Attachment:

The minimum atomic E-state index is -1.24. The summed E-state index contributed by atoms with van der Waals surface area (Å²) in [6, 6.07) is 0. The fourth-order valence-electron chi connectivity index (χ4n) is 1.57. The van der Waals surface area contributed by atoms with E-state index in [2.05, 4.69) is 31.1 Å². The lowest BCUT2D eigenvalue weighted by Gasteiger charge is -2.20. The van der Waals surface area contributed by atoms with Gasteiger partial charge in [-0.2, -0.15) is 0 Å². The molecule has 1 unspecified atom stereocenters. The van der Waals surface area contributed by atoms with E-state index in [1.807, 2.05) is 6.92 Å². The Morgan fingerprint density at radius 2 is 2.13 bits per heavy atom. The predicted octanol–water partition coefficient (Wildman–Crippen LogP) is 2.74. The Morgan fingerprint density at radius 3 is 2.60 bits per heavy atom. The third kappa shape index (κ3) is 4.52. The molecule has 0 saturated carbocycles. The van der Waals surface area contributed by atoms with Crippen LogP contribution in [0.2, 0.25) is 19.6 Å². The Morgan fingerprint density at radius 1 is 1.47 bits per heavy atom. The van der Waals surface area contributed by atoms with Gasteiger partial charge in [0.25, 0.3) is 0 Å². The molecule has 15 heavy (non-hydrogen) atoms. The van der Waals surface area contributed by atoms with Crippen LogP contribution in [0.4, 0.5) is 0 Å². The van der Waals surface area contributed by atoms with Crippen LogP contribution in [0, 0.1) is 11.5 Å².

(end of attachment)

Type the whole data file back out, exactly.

The minimum atomic E-state index is -1.24. The summed E-state index contributed by atoms with van der Waals surface area (Å²) in [6, 6.07) is 0. The fourth-order valence-electron chi connectivity index (χ4n) is 1.57. The van der Waals surface area contributed by atoms with E-state index in [2.05, 4.69) is 31.1 Å². The lowest BCUT2D eigenvalue weighted by Gasteiger charge is -2.20. The van der Waals surface area contributed by atoms with Gasteiger partial charge in [-0.2, -0.15) is 0 Å². The molecule has 1 unspecified atom stereocenters. The van der Waals surface area contributed by atoms with E-state index in [1.807, 2.05) is 6.92 Å². The Morgan fingerprint density at radius 2 is 2.13 bits per heavy atom. The predicted octanol–water partition coefficient (Wildman–Crippen LogP) is 2.74. The Morgan fingerprint density at radius 3 is 2.60 bits per heavy atom. The third kappa shape index (κ3) is 4.52. The molecule has 0 saturated carbocycles. The van der Waals surface area contributed by atoms with Crippen LogP contribution in [0.2, 0.25) is 19.6 Å². The Morgan fingerprint density at radius 1 is 1.47 bits per heavy atom. The van der Waals surface area contributed by atoms with Gasteiger partial charge in [0.25, 0.3) is 0 Å². The molecule has 15 heavy (non-hydrogen) atoms. The van der Waals surface area contributed by atoms with Crippen LogP contribution in [0.4, 0.5) is 0 Å². The van der Waals surface area contributed by atoms with Crippen LogP contribution in [0, 0.1) is 11.5 Å².